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  • Transcript


    Hosts: Tom Kraeutler & Leslie Segrete
    (NOTE: Timestamps below correspond to the running time of the downloadable audio file of this show. Text represents a professional transcriptionist’s understanding of what was said. No guarantee of accuracy is expressed or implied. ‘Ph’ in parentheses indicates the phonetic or best guess of the actual spoken word.)
    (promo/theme song)
    TOM: Coast to coast and floorboards to shingles, this is The Money Pit Home Improvement Radio Show. I’m Tom Kraeutler.
    LESLIE: And I’m Leslie Segrete.
    TOM: Pick up the phone and give us a call – the number is 1-888-MONEY-PIT – because we know there’s a home improvement project on your to-do list right now and we are here, we exist to help you get the job done. Short of coming to your house and helping you with the hammers and the saws – which you probably don’t want us to do anyway (Leslie chuckles); because while we talk about home improvement on the radio, our projects have their ups and downs just like yours.
    LESLIE: (chuckles) Just like you.
    TOM: Give us a call and we will walk you through those steps. The number is 1-888-MONEY-PIT, 888-666-3974.
    We are heading into a really fun time of year. The air is crisp; it’s time for apple-picking, hayrides and home improvement and, of course, getting ready for those trick-or-treaters, too.
    LESLIE: Yippee hooray, I’m so excited. If this annual door-to-door goody hunt is popular in the neighborhood you live in, then you want to take a few minutes to make sure that your home is safe for all of those little ghosts and goblins that are going to be visiting you. So this hour, we’re going to tell you how to do just that.
    TOM: And it’s also a great time of year for home improvement projects; not too hot or not to cold, in most places, just yet. So we’re going to talk about exactly how to tackle one project that is an absolute must before winter: sealing up your home’s air leaks. You probably don’t realize that the average home has so many small holes in it that if you were to add them together, they would add up to a hole that’s about 4’x4′ square. So we’re going to show you how to tackle that step by step and cut those energy bills.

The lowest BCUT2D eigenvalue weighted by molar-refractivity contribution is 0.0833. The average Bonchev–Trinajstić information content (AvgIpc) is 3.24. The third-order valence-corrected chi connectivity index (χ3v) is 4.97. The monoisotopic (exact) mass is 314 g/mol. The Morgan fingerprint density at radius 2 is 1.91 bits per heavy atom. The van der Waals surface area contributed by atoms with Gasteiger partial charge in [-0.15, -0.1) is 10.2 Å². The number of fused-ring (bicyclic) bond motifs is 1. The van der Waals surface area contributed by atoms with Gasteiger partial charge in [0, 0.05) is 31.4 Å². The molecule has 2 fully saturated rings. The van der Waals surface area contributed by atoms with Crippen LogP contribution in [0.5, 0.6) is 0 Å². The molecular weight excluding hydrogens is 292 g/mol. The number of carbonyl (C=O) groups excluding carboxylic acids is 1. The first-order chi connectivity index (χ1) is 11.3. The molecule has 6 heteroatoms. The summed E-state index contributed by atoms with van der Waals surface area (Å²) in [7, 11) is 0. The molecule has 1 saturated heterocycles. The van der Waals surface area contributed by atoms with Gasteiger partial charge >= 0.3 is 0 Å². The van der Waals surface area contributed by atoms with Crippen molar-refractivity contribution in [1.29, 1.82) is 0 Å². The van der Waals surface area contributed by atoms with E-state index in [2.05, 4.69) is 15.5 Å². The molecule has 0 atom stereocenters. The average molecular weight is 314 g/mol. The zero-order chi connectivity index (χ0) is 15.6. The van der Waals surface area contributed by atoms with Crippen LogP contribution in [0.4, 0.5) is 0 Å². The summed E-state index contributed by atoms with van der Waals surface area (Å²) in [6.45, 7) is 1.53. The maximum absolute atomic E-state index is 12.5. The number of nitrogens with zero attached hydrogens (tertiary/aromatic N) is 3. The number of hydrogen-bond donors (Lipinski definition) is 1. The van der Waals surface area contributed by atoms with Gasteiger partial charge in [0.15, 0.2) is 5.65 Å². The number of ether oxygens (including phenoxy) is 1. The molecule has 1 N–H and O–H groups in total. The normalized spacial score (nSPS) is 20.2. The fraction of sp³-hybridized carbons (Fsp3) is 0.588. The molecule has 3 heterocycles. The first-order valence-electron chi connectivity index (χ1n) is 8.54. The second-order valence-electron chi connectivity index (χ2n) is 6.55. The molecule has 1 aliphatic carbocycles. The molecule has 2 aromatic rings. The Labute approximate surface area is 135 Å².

LESLIE: Man, and everybody wants to do that. We’re all looking to save some money. And if you’ve got some projects on your to-do list and flooring happens to be one of them, well then we want to tell you about some new green options that are out there that you might just want to consider.
    TOM: Plus, you want to get in on our weekly prize giveaway. This hour we’ve got a $50 gift card to Lowe’s; going to go out to one caller who reaches us at 1-888-MONEY-PIT, 888-666-3974. Call us now with your home improvement questions. Let’s get right to those phones.
    Leslie, who’s first?
    LESLIE: Diane in Iowa is calling in with a tricky bathroom question. Tell us about it.
    DIANE: We have two bathrooms and when we get a lot of company and a lot of bathroom activity – flushing – we get a backup; not a liquid but a smell. And it’s coming from one of the two bathrooms; whichever one it chooses to.
    LESLIE: So it’s not both at the same time. It’s one or the other.
    DIANE: Yeah, one or the other.
    TOM: Hmm. Who’s in the bathroom when you get the sewer smell?
    DIANE: Who’s in there? (Tom and Diane chuckle)
    LESLIE: Tom’s looking to place blame. (Diane chuckles)
    TOM: Just trying to nail down the parameters here. (Diane chuckles) Well, generally sewer smells are associated with a venting problem and that means that somehow the sewer gas is getting up into the living space as opposed to being vented outside. Now, has it always been this way or is it something that’s, you know, developed more recently?
    DIANE: It developed when we put in the second bathroom.
    TOM: Aha. You put in the second bathroom and you had the problem. OK, this kind of confirms my suspicion that there’s a problem with the venting. Have you had a plumber look at it?
    DIANE: Yes, and we do get a gurgling sound, you know, every once in a while. (Leslie chuckles)
    TOM: Ah, that’s more evidence of the same problem because if you’re not venting properly, you’re not getting enough air into the pipes. That causes the gurgling. You’ve got to get a plumber that knows what he’s doing and you’ve got to get to the bottom of the venting situation. It sounds to me like when the second bathroom was put in, the plumbing vents weren’t put in properly. That’s why you’re getting the sewer smell and the gurgling issue; because you don’t have enough air getting in to replace that which is flushed by the toilet.
    DIANE: OK. So I need a plumber.
    TOM: Crystal clear.
    DIANE: OK.
    TOM: OK? But the good news is it really doesn’t matter who’s in the bathroom. (Leslie and Diane chuckle) Thanks so much for calling us at 1-888-MONEY-PIT.
    LESLIE: Don in Michigan needs some help with a fireplace project. What can we do for you?
    DON: Well, I purchased a house about a year ago to rehab; I’m living in it. And the front of the house is covered with the same material as the fireplace is and I believe it’s like a limestone or a sandstone. It’s not hard like granite.